It’s that time in my life where school is suddenly in the picture, via a certain 4-year-old I know 🙂 One thing I’ve already noticed is how ready a child can be for a new challenge. A challenge that is big, worrying, exciting, almost too much to get your head around – yet, at the same time, exactly what you needed without realizing just how ready you were to take on something completely new.
The odd thing about blogging is it’s so easy. In a way. You just start typing along and words come out. They’re not always the best words, though, in the best order, so editing is a big part if you’re critical of your own writing.
So what’s it like editing other people’s texts? I’ve done so for a while now and it’s a nice way to make a living, if you don’t mind putting the dots onto other people’s i’s. But there’s a risk. There always is.
Since I started editing and publishing content produced by others in our company, I’ve found it harder to create my own content here on my blog. Spending a lot of time doing content-related tasks like editing, tagging, and the like, uses a lot of the available ‘content energy’.
Blogging is… work? Continue reading
Don’t make things bigger than they are by labeling them with big words.
Change the company culture? Do a huge project?
Don’t. Not if you can help it.
Unless you have exactly the right people who will get things done without blinking. Because they know all the right people, and they know how to get those people to do whatever needs doing, and they definitely ‘know the ropes’. You know the type. It’s the type that’s rapidly approaching their retirement. In their stead, you get ‘really big project experts’. Six foot Sigma. Mean. The Artist Formerly Known As PRINCE2. They’ll get things done, in their own way. Continue reading
Are you out job hunting, or just wondering if you should be? Here are a few steps that can help you if you want either social media, writing, blogging, or content in any form to be part of your job:
First, start blogging
Nearly 11 months ago I started this blog with the main aim to start writing because all I’d done was keep a diary about our son for over two years. By that time, I was ready to look for a new challenge.
After writing a couple of posts I started sharing them on Twitter. Then I went a bit crazy and got accounts for nearly everything I could hook up to my blog so I could automate sharing in different places. Blogging and writing are popular with my fellow bloggers on WordPress.com, but the best results in terms of sharing and replies to my ‘business’ posts have been on Twitter and LinkedIn. Continue reading
Do you ever feel you’ve wasted years in all the wrong jobs? The bad news is you can’t get those years back. The good part is it was not all in vain.
Job experience is seldom wasted
If you feel you’ve mindlessly pulled someone else’s plough for years and think you’ve got nothing to show for it but sores, think again. Take writing, for example. Continue reading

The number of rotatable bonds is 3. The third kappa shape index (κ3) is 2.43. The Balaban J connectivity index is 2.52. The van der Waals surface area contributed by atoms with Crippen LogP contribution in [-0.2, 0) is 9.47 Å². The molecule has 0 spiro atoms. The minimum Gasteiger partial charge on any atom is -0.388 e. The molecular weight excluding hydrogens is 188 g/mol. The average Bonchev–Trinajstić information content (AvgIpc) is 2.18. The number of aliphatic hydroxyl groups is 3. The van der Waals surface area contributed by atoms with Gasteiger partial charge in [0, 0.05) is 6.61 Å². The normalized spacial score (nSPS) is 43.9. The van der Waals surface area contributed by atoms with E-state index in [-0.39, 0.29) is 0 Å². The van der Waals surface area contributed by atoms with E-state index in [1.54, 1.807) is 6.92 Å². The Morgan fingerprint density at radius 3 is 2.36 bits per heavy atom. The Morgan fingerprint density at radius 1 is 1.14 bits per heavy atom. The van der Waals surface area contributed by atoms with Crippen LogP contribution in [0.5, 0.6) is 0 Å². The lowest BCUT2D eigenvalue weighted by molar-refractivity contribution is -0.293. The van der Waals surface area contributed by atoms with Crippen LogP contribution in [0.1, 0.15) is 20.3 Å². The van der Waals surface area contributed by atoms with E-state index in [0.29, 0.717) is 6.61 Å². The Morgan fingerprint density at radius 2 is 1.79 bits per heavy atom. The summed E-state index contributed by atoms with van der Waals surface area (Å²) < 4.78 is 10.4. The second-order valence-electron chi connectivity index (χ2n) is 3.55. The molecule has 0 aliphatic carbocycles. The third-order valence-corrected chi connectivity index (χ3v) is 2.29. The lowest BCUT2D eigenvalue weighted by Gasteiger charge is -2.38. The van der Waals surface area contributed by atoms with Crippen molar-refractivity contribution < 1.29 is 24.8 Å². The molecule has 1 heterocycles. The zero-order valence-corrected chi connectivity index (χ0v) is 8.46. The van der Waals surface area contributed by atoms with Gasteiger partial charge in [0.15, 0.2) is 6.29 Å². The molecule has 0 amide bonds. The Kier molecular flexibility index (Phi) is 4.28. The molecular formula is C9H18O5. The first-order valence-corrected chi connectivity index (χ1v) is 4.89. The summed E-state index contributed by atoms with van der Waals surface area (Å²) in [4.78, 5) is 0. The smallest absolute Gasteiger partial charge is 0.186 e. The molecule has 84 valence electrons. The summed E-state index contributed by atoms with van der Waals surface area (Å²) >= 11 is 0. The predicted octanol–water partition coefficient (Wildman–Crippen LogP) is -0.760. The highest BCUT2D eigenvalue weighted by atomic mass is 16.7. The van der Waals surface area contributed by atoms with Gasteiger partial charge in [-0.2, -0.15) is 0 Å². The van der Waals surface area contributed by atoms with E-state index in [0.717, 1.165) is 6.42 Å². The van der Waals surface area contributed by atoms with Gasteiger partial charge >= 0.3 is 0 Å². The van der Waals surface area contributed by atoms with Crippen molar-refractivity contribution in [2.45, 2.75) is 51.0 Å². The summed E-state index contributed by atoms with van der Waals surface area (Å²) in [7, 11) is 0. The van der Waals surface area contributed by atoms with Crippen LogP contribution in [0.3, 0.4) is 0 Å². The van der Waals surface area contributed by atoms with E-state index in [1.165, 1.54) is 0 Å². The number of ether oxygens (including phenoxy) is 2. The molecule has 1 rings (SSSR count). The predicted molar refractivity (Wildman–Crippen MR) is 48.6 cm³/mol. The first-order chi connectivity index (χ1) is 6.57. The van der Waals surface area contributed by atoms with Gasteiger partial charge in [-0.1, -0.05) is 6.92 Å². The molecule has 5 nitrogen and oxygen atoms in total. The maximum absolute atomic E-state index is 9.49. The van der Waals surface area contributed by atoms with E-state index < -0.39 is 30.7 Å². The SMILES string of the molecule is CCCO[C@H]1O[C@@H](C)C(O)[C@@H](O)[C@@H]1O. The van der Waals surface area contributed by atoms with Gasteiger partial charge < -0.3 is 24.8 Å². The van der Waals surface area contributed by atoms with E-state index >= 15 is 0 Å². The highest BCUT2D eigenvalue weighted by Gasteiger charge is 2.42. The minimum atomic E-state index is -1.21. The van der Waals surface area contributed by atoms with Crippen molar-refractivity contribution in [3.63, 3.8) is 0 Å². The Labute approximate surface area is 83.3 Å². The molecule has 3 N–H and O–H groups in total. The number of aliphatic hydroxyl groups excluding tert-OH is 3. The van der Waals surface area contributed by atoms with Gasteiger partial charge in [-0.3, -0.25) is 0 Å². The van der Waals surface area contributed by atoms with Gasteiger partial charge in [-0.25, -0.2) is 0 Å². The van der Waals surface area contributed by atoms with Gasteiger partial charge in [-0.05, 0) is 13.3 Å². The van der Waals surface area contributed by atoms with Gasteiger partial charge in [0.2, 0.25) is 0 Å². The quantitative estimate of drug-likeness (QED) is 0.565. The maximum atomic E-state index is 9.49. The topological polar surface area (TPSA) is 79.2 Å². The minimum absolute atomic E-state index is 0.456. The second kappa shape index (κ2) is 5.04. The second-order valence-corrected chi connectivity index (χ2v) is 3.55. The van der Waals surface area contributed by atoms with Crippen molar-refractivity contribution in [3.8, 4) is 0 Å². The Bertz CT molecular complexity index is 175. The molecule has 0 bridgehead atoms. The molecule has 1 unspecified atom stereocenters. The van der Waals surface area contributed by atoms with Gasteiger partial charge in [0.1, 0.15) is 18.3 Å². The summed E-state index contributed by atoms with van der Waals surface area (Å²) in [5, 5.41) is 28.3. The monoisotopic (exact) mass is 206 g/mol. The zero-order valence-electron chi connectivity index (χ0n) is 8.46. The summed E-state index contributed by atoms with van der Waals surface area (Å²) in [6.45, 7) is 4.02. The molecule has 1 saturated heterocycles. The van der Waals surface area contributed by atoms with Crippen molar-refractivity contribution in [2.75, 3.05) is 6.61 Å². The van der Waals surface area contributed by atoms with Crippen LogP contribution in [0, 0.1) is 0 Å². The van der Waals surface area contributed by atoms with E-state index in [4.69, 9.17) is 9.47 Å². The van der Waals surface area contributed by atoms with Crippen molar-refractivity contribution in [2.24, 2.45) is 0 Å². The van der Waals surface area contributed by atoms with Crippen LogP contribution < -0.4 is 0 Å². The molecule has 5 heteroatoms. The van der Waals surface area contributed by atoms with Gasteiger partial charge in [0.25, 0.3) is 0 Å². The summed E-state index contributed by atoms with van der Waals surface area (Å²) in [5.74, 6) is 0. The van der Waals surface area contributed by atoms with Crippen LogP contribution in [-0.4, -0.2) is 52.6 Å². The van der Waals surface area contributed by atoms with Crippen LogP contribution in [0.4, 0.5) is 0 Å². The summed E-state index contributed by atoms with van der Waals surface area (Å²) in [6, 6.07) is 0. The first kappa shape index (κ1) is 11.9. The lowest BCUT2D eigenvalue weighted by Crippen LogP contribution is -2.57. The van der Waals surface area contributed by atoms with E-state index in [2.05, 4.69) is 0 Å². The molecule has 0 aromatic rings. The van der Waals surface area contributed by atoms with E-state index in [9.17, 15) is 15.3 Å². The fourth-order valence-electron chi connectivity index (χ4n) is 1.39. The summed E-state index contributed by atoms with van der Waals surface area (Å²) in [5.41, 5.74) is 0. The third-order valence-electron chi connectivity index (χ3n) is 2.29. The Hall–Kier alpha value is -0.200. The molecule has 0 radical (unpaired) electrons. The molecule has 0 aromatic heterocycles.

A while ago I wrote about your LinkedIn profile and LinkedIn summary and so on. But what about the old-fashioned resume? Is it gone forever?Somehow I doubt that. But LinkedIn is a great place to organize your resume if you’ve never bothered to do so – or if it’s been a long time so you feel as though you’re starting from scratch.
If you want to apply for a job using video, it’s worth reviewing your previous activities. In a way, your resume is just a way of keeping score – a means to an end.
It’s worth reviewing your past employments through the eyes of your potential employer. What are they about, and how do you fit into their picture?
Update your resume: mind your language
If you’ve been (un)employed for a long time, getting back into the old resume-making routine (was it ever a routine?) may cause you to create sentences with a vocabulary that was out of fashion well before the 21st century started.
Size up your future employer:
- What clues does the company website yield about the nature of the organization and its employees, language-wise?
- Check the LinkedIn profiles of a few employees to enhance the picture.
In very formal organizations, little may have changed over the years. Everywhere else is a different matter. Don’t use the language you would have used twenty years ago.
Resume add-on? Writing your motivational letter
The letter or video to go with your resume should contain as little as possible from your resume. This is where you show your potential employer:
- Who you are as a professional and what you’ll bring to the company.
- No less important is what you’ll get from the company.
#1: What can they expect in terms of skills, knowledge, and work attitude? Don’t put anything in there that’s not you. I don’t just mean inventing skills you don’t have, but also presenting yourself as more proactive, or more pliable, than you really are.
Tip: being turned down for who you are is bad enough. Don’t get turned down for trying to be like someone else. I’ll admit this sounds like dating advice 😉
Does #2 sound odd? How about getting the chance to do new projects, meeting new people, or making sense of the organizational mess they’ve made? What a company has to offer you is working experience. Lots of it. If it’s the right kind of experience, so much the better. If not, keep the valuable bits of your newly found knowledge and run.
After a friend of mine left a company he said: “That was a complete waste of my time”. It wasn’t. He’ll never, EVER, apply for a job in that branche again, or for that type of job, without being aware of the potential pitfalls. It’s that easy. Next time you’ll know better. Unless you fail to learn.
What have you learned from your previous job?